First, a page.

Epidemiology is the study of patient and community data to analyse population spread and behaviour of pathogens within populations. In the case of viral outbreaks, epidemiologic study provides insight into factors that affect distribution of infections within a community, including risk factors for contracting or transmitting a virus, and severity of infection; the prognosis of the viral illness; and the success of prevention and treatment strategies. Historically, epidemiology was dependent upon case-based data collection and analysis with deductive and inductive reasoning. However, the field has grown since the first application of mathematical modelling to population health by mathematician Daniel Bernoulli in 1760 tracking the effectiveness of an early smallpox vaccine. In modern epidemiology, use of statistical assessment and mathematical modelling has greatly expanded the reliability and applicability of epidemiological data.3

R0 is the basic reproduction number of a virus, revealing the speed at which a virus spreads through a population by describing how many new cases can arise from one infected person. It is a theoretical parameter, in that it cannot be directly measured but instead is estimated based on epidemiological data including infection and recovery rates, viral transmissibility, and population size.4 It is a valuable epidemiologic parameter but is imprecise, as factors contributing to R0 can vary from person to person and the R0 of a virus will change during the course of an outbreak. Pairing R0 with genomic insights about viral evolution is part of a new field called phylodynamics, an emerging strategy for studying the activity and spread of viral outbreaks and helping to determine appropriate public health strategies.1

Contact tracing and mathematic analysis of case spread can provide insight into viral transmission and track success of public health measures. Contact tracing practices can clarify mode of transmission for new or unknown viruses, including whether a viral infection is vector-borne or capable of human-to-human transmission. Mathematical modelling to determine cost-effective and high-impact strategies to reduce viral prevalence during an outbreak are hindered by the fact that populations are heterogenous; population density, travel behaviours, and individual susceptibility or risk factors for illness vary throughout the population. Most epidemiologic mathematical modelling is undertaken as compartmental modelling to assess population subgroups, generally divided by risk factors such as age or by dividing populations into those at-risk, those infected, and those recovered from infection. This poses challenges for then attempting to scale insights into making public health recommendations across the full population.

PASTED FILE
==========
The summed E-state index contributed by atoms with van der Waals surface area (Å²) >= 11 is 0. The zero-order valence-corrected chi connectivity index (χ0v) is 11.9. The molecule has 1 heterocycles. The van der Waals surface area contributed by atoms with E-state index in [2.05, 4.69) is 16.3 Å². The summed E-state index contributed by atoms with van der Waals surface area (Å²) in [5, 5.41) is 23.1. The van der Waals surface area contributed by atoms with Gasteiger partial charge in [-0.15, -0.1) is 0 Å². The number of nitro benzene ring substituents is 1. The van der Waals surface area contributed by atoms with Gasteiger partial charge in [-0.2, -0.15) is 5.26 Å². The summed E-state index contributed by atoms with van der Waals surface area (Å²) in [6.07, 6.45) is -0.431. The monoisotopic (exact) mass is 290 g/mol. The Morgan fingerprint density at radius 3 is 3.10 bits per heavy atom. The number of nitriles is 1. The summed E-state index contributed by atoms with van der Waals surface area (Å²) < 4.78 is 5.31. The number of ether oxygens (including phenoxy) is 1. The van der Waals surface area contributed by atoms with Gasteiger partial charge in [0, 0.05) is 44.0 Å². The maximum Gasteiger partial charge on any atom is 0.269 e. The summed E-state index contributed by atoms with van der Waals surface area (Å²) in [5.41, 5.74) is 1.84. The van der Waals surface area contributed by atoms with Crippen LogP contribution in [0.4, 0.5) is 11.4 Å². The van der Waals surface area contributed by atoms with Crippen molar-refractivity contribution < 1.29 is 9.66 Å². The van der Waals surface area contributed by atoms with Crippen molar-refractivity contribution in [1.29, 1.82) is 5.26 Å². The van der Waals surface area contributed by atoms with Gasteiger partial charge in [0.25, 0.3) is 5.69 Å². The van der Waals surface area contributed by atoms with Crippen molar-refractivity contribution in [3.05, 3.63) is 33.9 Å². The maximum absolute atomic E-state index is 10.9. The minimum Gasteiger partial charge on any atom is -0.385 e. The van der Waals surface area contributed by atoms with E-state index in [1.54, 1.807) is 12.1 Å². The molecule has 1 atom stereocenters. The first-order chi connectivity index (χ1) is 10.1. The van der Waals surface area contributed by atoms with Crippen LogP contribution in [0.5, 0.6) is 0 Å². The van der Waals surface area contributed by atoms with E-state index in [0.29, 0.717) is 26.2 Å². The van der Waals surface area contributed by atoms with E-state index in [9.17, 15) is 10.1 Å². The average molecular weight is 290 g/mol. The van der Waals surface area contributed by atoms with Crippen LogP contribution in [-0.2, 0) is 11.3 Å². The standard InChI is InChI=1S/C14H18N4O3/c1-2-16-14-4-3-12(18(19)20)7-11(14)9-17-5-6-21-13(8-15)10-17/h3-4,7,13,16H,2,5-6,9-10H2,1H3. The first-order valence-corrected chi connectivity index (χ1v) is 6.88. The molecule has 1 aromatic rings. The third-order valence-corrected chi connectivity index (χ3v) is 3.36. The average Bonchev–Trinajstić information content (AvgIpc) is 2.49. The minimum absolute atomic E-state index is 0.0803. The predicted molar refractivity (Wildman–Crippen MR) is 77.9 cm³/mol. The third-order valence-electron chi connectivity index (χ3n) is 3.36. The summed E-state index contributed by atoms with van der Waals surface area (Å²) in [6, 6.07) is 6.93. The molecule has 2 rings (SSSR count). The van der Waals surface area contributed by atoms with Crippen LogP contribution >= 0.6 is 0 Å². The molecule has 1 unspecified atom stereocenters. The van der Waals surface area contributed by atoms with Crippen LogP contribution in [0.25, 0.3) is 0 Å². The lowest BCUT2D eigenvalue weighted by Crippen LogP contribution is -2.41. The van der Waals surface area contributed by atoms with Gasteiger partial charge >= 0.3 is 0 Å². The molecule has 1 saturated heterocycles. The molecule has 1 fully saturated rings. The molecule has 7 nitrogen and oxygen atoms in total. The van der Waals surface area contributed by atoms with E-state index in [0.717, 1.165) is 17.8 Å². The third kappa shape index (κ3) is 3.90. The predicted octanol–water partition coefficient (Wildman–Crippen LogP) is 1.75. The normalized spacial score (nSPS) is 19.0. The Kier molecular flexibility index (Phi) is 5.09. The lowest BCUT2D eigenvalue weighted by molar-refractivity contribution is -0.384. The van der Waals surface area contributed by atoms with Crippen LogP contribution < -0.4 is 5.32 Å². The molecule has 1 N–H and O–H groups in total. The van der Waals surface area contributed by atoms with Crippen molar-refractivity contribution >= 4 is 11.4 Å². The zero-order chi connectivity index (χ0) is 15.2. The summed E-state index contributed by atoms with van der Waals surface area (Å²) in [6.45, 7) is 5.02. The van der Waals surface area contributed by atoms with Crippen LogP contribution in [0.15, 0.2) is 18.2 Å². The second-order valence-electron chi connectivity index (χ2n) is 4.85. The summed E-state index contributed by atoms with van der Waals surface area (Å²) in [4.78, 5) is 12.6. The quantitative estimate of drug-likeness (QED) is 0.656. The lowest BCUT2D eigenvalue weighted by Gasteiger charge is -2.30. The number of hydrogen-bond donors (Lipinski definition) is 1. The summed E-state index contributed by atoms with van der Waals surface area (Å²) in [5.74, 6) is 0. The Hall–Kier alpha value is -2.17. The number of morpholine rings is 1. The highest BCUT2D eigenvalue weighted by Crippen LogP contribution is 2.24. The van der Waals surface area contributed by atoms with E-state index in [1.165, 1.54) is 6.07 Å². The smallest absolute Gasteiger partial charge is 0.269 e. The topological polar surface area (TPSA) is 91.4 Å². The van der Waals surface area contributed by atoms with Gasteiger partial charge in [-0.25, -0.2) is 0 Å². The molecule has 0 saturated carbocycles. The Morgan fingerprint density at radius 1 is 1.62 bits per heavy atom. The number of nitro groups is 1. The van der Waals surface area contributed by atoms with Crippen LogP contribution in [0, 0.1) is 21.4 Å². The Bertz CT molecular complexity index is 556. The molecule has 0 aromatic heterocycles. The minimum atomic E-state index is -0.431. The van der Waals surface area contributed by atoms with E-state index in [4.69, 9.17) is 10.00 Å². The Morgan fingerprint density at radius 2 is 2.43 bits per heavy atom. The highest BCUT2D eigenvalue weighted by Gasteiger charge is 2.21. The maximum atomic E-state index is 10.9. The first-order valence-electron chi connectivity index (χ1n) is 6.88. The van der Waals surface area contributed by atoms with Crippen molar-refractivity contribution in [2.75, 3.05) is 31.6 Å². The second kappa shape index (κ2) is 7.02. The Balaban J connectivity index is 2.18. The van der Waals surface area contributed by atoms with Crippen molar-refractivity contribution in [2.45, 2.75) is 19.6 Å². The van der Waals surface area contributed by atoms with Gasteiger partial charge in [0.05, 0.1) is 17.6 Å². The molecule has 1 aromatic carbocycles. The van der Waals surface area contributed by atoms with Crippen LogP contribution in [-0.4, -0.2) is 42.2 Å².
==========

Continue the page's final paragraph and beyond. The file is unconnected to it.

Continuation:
The incubation period of a virus describes the time from infection to displaying symptoms, while the latent period of a virus describes the time from infection to becoming infectious to others. These periods vary greatly between viruses, but both impact the infection rate during an outbreak. They also have a significant impact on public health measures, as interventions such as isolating infected individuals may be challenging to implement in cases with long incubation periods. The case fatality rate is another epidemiologic measure tracked during an outbreak. However, determining the percentage of infections that are fatal is difficult in the presence of heterogenous viral phenotypes, where some infected cases are asymptomatic or mild community cases.3


Other strategies for pairing epidemiologic and genomic data can provide further comprehension of viral outbreaks. Determining mutation rate of a virus and within-host substitution rate can further clarify transmissibility factors, direct treatment strategies, and determine viability of vaccine strategies. This makes use of both genetic sequencing and longitudinal case sampling, which requires many cases over longer-term periods and is currently most utilised in studying chronic viral infections such as HIV, although applications in acute outbreaks are developing.1